Tale’s David Landes explains how President Joe Biden’s inaugural address tells us a lot about the power of stories and storytelling.
There were many memorable moments from the inauguration of Joe Biden and Kamala Harris at the US Capitol on January 20th.
But for me, the moment to remember was when Biden, less than 300 words into his presidency, spoke of “the American story”.
Well, as someone who has spent much of his professional career finding, creating, and telling stories, it was exciting to hear the President of the United States “speaking my language”.
But more than that, it was uplifting to realize that Biden is a believer in the power of storytelling for promoting positive change.
Of course, politicians of all stripes have long included stories in lofty political speeches.
But what struck me about Biden’s speech is that he didn’t actually tell stories. Instead, he talked about the creation and telling of stories. He reminded us that sometimes the power of storytelling lies in the journey of creation rather than in the destination of recitation.
Let’s look at a few lines to illustrate what I mean:
“The American story depends not on any one of us, not on some of us, but on all of us.”
Here, Biden’s American story is a tool for inclusion, a tool of representative democracy. A story isn’t something to be handed down from on high that the audience is forced to accept and follow.
Rather, a story is the product of a collective effort where every storyteller is created equal and has an equally important role to play. The story can’t be written without input from everyone.
”…together we will write an American story of hope, not fear.”
Biden then connects the power stories have to foster inclusion with their power as a tool for engagement. There is quite literally a call to collective action; a call to “write an American story” and do it “together”.
“Let us add our own work and prayers to the unfolding story of our great nation”
Here, Biden emphasizes the story as something “unfolding”. Something alive and unfinished – a work in progress that can still be shaped. This adds an additional incentive to the call to action as we see how our engagement can make a difference. Our contribution has the potential to change the trajectory of the story; to give us a sense of ownership which we then share with everyone else who contributed.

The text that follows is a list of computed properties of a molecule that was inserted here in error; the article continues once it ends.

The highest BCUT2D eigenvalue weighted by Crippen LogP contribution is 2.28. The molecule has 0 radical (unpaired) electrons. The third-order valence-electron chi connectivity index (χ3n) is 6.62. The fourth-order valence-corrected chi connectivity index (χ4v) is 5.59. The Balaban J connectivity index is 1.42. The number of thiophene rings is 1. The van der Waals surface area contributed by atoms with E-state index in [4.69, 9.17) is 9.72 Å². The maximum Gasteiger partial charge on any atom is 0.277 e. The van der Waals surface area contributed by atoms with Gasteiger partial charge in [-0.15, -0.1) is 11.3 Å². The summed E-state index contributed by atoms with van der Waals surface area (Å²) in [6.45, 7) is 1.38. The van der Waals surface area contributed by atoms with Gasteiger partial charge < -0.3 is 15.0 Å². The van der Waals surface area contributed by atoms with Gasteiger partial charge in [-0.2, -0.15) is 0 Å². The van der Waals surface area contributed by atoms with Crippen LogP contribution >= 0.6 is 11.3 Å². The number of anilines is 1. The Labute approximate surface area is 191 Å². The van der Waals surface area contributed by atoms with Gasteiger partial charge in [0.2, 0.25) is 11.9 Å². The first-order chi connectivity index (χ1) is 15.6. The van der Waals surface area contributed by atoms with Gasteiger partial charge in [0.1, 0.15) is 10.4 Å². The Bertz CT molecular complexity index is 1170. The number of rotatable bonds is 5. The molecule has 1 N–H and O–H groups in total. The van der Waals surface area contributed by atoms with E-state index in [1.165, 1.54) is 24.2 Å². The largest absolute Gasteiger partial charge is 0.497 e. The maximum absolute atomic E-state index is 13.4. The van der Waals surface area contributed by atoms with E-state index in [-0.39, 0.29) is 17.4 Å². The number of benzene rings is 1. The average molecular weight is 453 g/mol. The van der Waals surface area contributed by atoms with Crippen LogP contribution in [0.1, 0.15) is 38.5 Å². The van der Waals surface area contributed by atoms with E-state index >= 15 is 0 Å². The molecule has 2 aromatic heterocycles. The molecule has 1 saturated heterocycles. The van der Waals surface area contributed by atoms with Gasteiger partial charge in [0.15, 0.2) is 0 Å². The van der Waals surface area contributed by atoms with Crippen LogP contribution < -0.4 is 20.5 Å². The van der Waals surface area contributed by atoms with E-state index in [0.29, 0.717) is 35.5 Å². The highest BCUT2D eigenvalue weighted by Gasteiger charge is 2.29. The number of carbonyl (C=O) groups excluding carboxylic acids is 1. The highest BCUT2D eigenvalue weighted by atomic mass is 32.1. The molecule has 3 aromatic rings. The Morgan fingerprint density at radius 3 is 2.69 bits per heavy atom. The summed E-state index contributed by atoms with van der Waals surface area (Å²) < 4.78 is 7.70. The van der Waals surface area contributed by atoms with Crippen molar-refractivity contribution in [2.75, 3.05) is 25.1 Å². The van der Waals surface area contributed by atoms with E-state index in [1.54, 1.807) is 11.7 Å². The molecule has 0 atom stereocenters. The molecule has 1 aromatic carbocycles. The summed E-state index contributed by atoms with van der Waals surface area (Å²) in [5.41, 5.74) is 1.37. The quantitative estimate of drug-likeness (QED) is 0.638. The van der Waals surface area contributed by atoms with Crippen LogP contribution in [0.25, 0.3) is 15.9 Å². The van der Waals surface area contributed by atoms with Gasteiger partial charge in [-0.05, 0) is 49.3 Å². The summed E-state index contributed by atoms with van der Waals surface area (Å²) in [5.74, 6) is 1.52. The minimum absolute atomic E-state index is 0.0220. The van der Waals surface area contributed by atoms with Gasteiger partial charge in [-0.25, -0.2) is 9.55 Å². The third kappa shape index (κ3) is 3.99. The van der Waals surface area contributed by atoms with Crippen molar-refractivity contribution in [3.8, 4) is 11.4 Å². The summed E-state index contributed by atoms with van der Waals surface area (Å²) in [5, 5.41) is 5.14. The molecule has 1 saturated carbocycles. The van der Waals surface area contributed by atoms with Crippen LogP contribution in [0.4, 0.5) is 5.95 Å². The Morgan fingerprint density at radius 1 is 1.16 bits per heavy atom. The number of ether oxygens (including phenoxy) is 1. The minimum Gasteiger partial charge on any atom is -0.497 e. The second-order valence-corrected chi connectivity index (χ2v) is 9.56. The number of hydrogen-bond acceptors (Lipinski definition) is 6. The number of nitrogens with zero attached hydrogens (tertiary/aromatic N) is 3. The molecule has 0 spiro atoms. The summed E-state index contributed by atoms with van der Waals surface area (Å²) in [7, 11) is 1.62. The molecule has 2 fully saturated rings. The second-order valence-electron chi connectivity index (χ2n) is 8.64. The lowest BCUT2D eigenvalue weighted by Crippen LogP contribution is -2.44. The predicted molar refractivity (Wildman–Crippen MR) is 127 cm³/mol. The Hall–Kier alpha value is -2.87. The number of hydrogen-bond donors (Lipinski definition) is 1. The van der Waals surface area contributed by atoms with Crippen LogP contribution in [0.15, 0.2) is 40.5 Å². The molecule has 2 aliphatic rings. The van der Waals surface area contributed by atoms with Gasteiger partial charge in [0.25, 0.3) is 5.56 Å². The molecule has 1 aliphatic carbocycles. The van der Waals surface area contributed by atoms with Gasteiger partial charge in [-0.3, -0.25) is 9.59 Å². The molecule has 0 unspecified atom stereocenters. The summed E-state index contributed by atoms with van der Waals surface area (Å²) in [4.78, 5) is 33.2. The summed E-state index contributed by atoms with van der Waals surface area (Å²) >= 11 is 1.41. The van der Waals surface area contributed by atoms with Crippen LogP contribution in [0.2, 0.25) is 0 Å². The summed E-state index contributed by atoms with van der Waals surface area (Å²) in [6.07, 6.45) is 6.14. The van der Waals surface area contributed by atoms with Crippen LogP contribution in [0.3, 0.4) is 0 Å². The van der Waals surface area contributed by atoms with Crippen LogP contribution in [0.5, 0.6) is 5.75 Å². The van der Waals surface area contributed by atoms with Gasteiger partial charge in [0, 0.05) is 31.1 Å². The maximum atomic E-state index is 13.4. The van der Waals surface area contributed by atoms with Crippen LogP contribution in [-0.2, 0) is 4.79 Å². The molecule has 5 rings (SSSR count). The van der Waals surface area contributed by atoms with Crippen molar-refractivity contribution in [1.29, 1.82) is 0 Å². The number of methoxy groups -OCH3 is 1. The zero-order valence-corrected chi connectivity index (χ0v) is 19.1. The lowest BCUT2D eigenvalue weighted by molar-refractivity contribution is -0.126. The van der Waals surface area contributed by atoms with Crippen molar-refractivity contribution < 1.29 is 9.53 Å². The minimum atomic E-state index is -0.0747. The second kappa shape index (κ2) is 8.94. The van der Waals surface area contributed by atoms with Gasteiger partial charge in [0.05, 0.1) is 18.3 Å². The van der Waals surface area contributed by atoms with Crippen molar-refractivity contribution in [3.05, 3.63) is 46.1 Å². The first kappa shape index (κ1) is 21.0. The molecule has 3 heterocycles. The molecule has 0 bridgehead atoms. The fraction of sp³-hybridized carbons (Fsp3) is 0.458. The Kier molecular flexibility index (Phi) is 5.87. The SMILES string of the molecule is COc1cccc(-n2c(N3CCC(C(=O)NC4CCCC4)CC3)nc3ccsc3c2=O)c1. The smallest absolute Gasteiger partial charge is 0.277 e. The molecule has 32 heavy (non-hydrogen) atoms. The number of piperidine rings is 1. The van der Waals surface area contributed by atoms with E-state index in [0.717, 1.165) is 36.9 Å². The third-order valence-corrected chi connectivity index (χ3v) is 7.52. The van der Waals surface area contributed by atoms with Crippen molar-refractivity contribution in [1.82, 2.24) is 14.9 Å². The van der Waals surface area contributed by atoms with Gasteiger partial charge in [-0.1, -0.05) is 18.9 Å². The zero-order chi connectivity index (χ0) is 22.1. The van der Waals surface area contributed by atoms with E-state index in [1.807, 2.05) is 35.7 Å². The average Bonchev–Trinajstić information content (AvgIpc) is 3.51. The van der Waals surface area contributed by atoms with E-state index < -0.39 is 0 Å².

“May this be the story that guides us. The story that inspires us.”
Here, Biden pivots from the power of storytelling to the power of stories themselves. He lays out how the community formed through the creation of the story can then use that story as a roadmap or beacon to follow as they move forward together.
“And the story that tells ages yet to come that we answered the call of history, we met the moment.”
Nearing the end of his speech, Biden concludes by highlighting how stories have the power to become our legacy. Inevitably, good stories outlive their human creators. Thus, they have the power to make us immortal, allowing us to communicate with future generations and, hopefully, help inspire them to develop the story further.
There’s no mistaking that storytelling played a central role in Biden’s first speech as president (you can read the full speech here). He reminded us how storytelling can build community, inspire action and engagement, and help intertwine the present with both the past and the future.
And it will be exciting to see what other lessons we may learn from America’s new Storyteller-in-Chief as he and the rest of the country work on writing the next chapter of the American story.
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